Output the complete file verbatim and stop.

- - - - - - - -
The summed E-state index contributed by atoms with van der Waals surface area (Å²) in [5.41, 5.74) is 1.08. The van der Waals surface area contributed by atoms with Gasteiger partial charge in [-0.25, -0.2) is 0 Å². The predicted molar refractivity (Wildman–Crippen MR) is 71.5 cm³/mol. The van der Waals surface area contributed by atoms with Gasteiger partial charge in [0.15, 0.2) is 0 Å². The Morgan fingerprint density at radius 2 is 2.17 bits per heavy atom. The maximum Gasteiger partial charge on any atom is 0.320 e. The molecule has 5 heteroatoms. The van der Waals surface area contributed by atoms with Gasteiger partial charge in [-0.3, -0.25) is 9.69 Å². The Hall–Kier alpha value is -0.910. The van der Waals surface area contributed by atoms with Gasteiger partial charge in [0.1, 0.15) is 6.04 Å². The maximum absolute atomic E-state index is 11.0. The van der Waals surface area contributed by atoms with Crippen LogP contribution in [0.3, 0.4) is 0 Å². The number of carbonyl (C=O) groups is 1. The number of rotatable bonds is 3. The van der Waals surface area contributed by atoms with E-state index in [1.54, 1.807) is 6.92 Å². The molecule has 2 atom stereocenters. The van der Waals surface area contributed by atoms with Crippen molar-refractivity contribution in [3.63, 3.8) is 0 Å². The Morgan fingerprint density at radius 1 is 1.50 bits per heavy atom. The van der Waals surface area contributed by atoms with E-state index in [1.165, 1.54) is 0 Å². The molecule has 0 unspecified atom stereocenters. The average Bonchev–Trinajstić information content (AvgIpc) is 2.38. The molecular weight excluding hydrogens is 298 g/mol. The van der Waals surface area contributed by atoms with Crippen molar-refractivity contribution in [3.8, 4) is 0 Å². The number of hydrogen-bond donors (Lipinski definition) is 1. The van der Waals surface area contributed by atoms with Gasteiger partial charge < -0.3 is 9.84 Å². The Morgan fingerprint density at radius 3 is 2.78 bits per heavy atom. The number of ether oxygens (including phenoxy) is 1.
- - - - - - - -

The summed E-state index contributed by atoms with van der Waals surface area (Å²) in [5.41, 5.74) is 1.08. The van der Waals surface area contributed by atoms with Gasteiger partial charge in [-0.25, -0.2) is 0 Å². The predicted molar refractivity (Wildman–Crippen MR) is 71.5 cm³/mol. The van der Waals surface area contributed by atoms with Gasteiger partial charge in [0.15, 0.2) is 0 Å². The Morgan fingerprint density at radius 2 is 2.17 bits per heavy atom. The maximum Gasteiger partial charge on any atom is 0.320 e. The molecule has 5 heteroatoms. The van der Waals surface area contributed by atoms with Gasteiger partial charge in [-0.3, -0.25) is 9.69 Å². The Hall–Kier alpha value is -0.910. The van der Waals surface area contributed by atoms with Gasteiger partial charge in [0.1, 0.15) is 6.04 Å². The maximum absolute atomic E-state index is 11.0. The van der Waals surface area contributed by atoms with Crippen LogP contribution in [0.3, 0.4) is 0 Å². The number of carbonyl (C=O) groups is 1. The number of rotatable bonds is 3. The van der Waals surface area contributed by atoms with E-state index in [1.54, 1.807) is 6.92 Å². The molecule has 2 atom stereocenters. The van der Waals surface area contributed by atoms with Crippen molar-refractivity contribution in [3.63, 3.8) is 0 Å². The Morgan fingerprint density at radius 1 is 1.50 bits per heavy atom. The van der Waals surface area contributed by atoms with E-state index in [1.165, 1.54) is 0 Å². The molecule has 0 unspecified atom stereocenters. The average Bonchev–Trinajstić information content (AvgIpc) is 2.38. The molecular weight excluding hydrogens is 298 g/mol. The van der Waals surface area contributed by atoms with Crippen molar-refractivity contribution in [3.8, 4) is 0 Å². The number of hydrogen-bond donors (Lipinski definition) is 1. The van der Waals surface area contributed by atoms with Gasteiger partial charge < -0.3 is 9.84 Å². The Morgan fingerprint density at radius 3 is 2.78 bits per heavy atom. The number of ether oxygens (including phenoxy) is 1.